Ibn Masūd was asked by the Prophet to recite the Quran. He said: I’m supposed to recite to you & it was revealed to you?! He said: I like to listen to others. So when he recited “so how will it be when we bring from every nation a witness & we bring you as a witness against them?” He said: The prophet then said “that’s enough” and I looked up and he was weeping. Narrated by Bukhari & Muslim.

Here the prophet was man enough to not only listen to others recite, but to cry when he himself was overcome by emotion.

Another instance, he walked up to some of his companions who were digging a grave. He asked why and they told him who had died. He walked to the edge of the grave, started to cry, and said with a sigh “Yeh brothers, for the likes of this you need to prepare.” Narrated by Ibn Majah. Muslim narrates the Prophet visited his mother’s grave. He cried & all those around cried as well.

Crying because of the loss of a loved one whether a child or parent, whether alone or in the presence of other men is prophetic character. Who is to say that’s not manly?

Abdullah b. Rawaha was sitting with his head in his wife’s lap. He cried, then so did she. He asked why? She said I saw you crying. He said I remembered the verse “Not one of you but he will pass by it” (i.e. hellfire) & I don’t know if I’ll survive or not. ~ alMustadrak

Look at how beautiful this narration is. A husband & wife spending time together. He finds a moment of vulnerability; because he trusts & loves her he shows it. Because she cares for him she cries as well. She doesn’t grill him as to why or chastise him for being weak. She mirrors him.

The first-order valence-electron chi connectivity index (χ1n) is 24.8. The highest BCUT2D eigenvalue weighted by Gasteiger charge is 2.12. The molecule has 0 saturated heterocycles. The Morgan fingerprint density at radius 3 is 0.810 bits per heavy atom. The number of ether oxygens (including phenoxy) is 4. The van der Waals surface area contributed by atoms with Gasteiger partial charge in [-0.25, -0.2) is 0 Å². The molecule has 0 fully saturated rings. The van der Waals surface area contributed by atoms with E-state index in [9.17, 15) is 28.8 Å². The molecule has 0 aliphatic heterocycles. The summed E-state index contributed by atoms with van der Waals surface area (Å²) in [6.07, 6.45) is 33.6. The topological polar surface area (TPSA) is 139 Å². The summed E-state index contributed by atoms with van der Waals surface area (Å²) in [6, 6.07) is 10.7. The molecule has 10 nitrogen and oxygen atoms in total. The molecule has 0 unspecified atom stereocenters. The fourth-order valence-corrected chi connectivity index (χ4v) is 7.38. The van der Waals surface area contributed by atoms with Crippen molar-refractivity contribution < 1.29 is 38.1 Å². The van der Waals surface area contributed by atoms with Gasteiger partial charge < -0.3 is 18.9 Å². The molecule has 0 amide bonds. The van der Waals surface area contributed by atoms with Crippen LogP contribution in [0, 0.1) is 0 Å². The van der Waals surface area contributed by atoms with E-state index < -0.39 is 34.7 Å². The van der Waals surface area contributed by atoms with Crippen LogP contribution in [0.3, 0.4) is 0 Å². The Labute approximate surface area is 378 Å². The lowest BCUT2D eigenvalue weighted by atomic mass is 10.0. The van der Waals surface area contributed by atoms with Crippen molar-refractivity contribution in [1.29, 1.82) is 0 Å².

Allowing our boys to express their emotions naturally is the only way that we will raise boys who will act with empathy, chivalry, and honor instead of lashing out or acting belligerently. Honor your sons, husbands, & fathers’ authentic emotions and they will honor you.

When we let our sons cry, vent, and get it out, it builds resilience and strength. When we tell them to suck it up and chastise them, we bottle up that pressure, suppress positive emotion, and can only wait for that to explode one day.

Suppressing emotion is not prophetic. The prophet kissed his grandson. A Bedouin said I have 10 sons and I’ve never kissed any of them. He replied saying “What can I do if God has stripped mercy from your heart?”

To combat the toxic expression of emotion we have to have a holistic understanding of how that toxicity is created. Boys don’t grow up into men with toxic emotions simply because they are male. It’s not a function of genetics or gender. It’s a function of conditioning.

Both men and women, mothers and fathers, need to encourage boys and young men to express their emotions naturally without stigmatizing them or calling them toxic, weak, effeminate, or lacking. They shouldn’t stifle them by holding them to a standard of resilience and perseverance that is beyond the human condition.

Next time a boy or man comes to you, regardless if he is in trouble or is simply not feeling well, do this:
1- Listen to what he has to say.
2- Ask if he feels sad or down.
3- Give him a hug & tell him it’s ok.
4- Tell him to cry if he wants to. Say: Just let it out.

By allowing the men in our lives the ability to pass through the crucible of difficult emotions we allow them to rewire their brains for more positive interactions and the level of resilience that we want to see from them so that they can pass it on to others.

Boys don't cry

Does Islamic Law take a Position on Slave Reparations?

Welcome Development, Cautious Celebration